ExoHad received funding

The ExoHad project has just been funded with 1.8 million dollars from the U.S. Department of Energy, within the program "Topical Theory Collaborations in Nuclear Physics", which aims at solving challenging and complex issues central to advancing knowledge in nuclear physics. The effort brings together the world’s top nuclear theorists to advance theoretical frameworks for the accurate prediction of nuclear interactions and properties of nuclear matter.

The PI of ExoHad is Adam Szczepaniak from Indiana University. The project explores the physics of exotic hadrons — a largely unexplored group of subatomic particles governed by rules that still need to be discovered. Of the Department of Energy’s award, $1.8 million supports ExoHad, which includes collaborators from across the world.

“We are excited to work on these very important issues, which may ultimately provide us with a better understanding of matter itself,” said Szczepaniak. “We are expecting a lot of novel phenomena that we have not seen yet, even though we cannot predict exactly what those will be.”

While nuclear physics examines particles at an incredibly small scale, it can have a big impact — helping advance understanding of the universe itself. Having a thorough understanding of nuclear physics can lead to advancements in many fields, including medicine or climatology, Szczepaniak said.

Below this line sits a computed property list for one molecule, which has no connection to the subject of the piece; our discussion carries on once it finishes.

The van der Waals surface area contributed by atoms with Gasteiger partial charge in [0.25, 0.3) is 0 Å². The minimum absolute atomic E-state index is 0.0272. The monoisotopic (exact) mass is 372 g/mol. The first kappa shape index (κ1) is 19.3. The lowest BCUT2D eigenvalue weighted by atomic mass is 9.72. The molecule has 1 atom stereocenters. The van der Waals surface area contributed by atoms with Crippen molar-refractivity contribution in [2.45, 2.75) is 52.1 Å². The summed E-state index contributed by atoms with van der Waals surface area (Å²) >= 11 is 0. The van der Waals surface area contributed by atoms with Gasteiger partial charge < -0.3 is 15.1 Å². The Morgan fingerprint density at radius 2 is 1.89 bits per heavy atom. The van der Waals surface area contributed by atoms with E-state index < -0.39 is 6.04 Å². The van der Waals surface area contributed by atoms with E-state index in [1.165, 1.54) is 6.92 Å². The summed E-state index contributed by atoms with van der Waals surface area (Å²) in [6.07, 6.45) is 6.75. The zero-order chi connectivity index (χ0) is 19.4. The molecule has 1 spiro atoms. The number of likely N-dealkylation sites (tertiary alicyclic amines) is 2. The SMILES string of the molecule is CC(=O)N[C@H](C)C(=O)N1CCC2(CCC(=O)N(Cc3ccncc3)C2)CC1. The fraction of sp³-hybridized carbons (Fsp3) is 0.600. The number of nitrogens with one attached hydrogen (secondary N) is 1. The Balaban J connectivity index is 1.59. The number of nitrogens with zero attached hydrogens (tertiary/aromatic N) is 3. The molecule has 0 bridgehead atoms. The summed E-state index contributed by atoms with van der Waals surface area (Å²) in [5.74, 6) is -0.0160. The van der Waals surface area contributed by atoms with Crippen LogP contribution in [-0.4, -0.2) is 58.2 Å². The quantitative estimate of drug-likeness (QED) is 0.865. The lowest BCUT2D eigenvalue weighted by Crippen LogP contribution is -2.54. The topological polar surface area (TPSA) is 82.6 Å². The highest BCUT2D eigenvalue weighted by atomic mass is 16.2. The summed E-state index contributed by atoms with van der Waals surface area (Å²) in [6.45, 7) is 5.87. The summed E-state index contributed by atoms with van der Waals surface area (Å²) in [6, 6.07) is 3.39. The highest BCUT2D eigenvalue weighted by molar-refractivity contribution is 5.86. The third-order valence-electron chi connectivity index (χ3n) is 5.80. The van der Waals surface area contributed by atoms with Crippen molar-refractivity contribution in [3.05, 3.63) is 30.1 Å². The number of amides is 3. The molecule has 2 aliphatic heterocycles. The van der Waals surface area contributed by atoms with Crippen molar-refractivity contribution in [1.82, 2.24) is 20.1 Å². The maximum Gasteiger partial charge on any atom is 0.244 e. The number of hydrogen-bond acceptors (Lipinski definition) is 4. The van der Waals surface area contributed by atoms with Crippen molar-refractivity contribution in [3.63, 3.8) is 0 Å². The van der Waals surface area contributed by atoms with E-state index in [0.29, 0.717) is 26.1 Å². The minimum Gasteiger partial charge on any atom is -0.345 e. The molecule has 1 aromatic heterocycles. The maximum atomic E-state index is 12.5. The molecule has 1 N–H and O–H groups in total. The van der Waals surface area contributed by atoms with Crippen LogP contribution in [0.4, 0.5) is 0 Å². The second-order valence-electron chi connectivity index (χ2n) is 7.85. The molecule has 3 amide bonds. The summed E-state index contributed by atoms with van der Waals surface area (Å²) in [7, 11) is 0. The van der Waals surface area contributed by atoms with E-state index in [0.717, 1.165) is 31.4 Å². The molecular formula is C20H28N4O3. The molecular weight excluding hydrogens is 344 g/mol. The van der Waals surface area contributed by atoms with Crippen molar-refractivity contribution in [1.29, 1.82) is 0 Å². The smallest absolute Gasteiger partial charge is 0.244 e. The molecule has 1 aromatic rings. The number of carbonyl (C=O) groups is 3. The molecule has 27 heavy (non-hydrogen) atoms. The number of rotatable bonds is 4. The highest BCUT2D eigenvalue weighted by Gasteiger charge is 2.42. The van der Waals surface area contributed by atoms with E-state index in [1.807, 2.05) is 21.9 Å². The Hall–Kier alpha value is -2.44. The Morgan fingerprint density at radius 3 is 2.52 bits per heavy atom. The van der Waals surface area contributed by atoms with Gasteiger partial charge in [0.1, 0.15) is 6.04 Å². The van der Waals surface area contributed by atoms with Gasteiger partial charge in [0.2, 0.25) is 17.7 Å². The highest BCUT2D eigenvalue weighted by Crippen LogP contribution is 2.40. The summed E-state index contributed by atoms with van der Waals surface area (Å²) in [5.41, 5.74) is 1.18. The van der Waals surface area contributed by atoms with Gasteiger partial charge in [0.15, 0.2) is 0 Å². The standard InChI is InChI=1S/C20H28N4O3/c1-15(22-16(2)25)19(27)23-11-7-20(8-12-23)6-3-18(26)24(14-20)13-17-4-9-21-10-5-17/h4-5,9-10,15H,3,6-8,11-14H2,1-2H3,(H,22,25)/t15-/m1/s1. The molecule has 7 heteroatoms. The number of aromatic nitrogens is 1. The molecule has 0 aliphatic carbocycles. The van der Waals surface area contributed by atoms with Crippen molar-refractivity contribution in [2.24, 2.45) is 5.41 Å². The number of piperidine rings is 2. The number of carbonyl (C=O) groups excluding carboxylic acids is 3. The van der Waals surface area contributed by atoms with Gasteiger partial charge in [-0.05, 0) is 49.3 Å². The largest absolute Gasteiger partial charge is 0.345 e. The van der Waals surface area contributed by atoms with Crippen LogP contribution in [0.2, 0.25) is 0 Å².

To better understand exotic hadron physics, Szczepaniak’s project brings together three teams: one conducting experiments, one developing theory and numerical simulations, and one that will combine the results of experiments with predictions from the calculations. The researchers’ approach emphasizes the need for common tools, based on hadron scattering amplitudes, to simultaneously analyze experimental data and numerical simulation. They hope their approach will allow for a more robust determination of the spectrum of exotic hadron resonances.

"The exotic hadrons that the collaboration is hoping to unravel are expected to contain many gluons, which are the most mysterious particles know in physics,” Szczepaniak said. “They only exist deep inside atomic nuclei and are responsible for over 95 percent of visible matter in the universe, but how this happens is still a mystery.”